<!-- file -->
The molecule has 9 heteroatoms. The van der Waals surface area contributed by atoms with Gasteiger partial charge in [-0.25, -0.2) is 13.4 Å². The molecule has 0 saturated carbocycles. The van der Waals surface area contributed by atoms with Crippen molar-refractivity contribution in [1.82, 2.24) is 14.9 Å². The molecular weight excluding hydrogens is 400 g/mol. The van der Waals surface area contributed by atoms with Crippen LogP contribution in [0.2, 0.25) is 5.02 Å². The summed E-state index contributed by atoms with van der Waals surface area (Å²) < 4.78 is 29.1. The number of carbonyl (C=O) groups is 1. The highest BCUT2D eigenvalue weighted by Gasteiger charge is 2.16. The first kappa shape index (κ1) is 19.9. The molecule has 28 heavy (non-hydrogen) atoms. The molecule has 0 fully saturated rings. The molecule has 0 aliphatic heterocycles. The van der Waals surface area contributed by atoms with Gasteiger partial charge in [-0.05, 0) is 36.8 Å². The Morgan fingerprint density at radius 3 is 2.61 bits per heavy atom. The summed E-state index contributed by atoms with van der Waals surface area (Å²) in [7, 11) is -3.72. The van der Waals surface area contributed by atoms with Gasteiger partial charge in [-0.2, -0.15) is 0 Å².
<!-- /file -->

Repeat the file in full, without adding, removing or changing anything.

The molecule has 9 heteroatoms. The van der Waals surface area contributed by atoms with Gasteiger partial charge in [-0.25, -0.2) is 13.4 Å². The molecule has 0 saturated carbocycles. The van der Waals surface area contributed by atoms with Crippen molar-refractivity contribution in [1.82, 2.24) is 14.9 Å². The molecular weight excluding hydrogens is 400 g/mol. The van der Waals surface area contributed by atoms with Crippen LogP contribution in [0.2, 0.25) is 5.02 Å². The summed E-state index contributed by atoms with van der Waals surface area (Å²) < 4.78 is 29.1. The number of carbonyl (C=O) groups is 1. The highest BCUT2D eigenvalue weighted by Gasteiger charge is 2.16. The first kappa shape index (κ1) is 19.9. The molecule has 28 heavy (non-hydrogen) atoms. The molecule has 0 fully saturated rings. The molecule has 0 aliphatic heterocycles. The van der Waals surface area contributed by atoms with Gasteiger partial charge in [-0.05, 0) is 36.8 Å². The Morgan fingerprint density at radius 3 is 2.61 bits per heavy atom. The summed E-state index contributed by atoms with van der Waals surface area (Å²) in [7, 11) is -3.72. The van der Waals surface area contributed by atoms with Gasteiger partial charge in [-0.2, -0.15) is 0 Å².